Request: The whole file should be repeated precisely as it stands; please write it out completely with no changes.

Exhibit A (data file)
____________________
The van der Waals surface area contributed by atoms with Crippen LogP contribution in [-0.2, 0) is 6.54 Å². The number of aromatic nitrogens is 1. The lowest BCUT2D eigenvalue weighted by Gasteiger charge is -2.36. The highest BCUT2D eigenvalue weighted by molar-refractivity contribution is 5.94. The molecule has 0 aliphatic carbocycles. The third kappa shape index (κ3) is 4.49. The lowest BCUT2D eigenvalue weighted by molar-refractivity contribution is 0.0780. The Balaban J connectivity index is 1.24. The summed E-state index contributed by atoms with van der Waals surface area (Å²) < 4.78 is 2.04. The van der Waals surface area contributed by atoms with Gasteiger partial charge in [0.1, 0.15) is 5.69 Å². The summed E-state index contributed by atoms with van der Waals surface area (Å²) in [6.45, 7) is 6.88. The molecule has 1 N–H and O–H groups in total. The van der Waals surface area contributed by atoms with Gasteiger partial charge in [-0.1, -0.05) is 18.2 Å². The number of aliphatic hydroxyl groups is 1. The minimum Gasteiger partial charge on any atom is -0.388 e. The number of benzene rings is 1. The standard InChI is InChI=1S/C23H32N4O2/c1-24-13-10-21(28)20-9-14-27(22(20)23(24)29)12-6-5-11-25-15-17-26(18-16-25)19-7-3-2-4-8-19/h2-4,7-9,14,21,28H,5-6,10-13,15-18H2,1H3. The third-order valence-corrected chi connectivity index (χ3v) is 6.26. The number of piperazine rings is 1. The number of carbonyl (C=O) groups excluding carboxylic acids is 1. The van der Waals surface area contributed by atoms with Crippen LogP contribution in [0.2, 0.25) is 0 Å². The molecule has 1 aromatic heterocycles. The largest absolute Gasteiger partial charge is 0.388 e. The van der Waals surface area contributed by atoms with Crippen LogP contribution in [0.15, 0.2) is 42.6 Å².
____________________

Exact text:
The van der Waals surface area contributed by atoms with Crippen LogP contribution in [-0.2, 0) is 6.54 Å². The number of aromatic nitrogens is 1. The lowest BCUT2D eigenvalue weighted by Gasteiger charge is -2.36. The highest BCUT2D eigenvalue weighted by molar-refractivity contribution is 5.94. The molecule has 0 aliphatic carbocycles. The third kappa shape index (κ3) is 4.49. The lowest BCUT2D eigenvalue weighted by molar-refractivity contribution is 0.0780. The Balaban J connectivity index is 1.24. The summed E-state index contributed by atoms with van der Waals surface area (Å²) < 4.78 is 2.04. The van der Waals surface area contributed by atoms with Gasteiger partial charge in [0.1, 0.15) is 5.69 Å². The summed E-state index contributed by atoms with van der Waals surface area (Å²) in [6.45, 7) is 6.88. The molecule has 1 N–H and O–H groups in total. The van der Waals surface area contributed by atoms with Gasteiger partial charge in [-0.1, -0.05) is 18.2 Å². The number of aliphatic hydroxyl groups is 1. The minimum Gasteiger partial charge on any atom is -0.388 e. The number of benzene rings is 1. The standard InChI is InChI=1S/C23H32N4O2/c1-24-13-10-21(28)20-9-14-27(22(20)23(24)29)12-6-5-11-25-15-17-26(18-16-25)19-7-3-2-4-8-19/h2-4,7-9,14,21,28H,5-6,10-13,15-18H2,1H3. The third-order valence-corrected chi connectivity index (χ3v) is 6.26. The number of piperazine rings is 1. The number of carbonyl (C=O) groups excluding carboxylic acids is 1. The van der Waals surface area contributed by atoms with Crippen LogP contribution in [0.2, 0.25) is 0 Å². The molecule has 1 aromatic heterocycles. The largest absolute Gasteiger partial charge is 0.388 e. The van der Waals surface area contributed by atoms with Crippen LogP contribution in [0.15, 0.2) is 42.6 Å².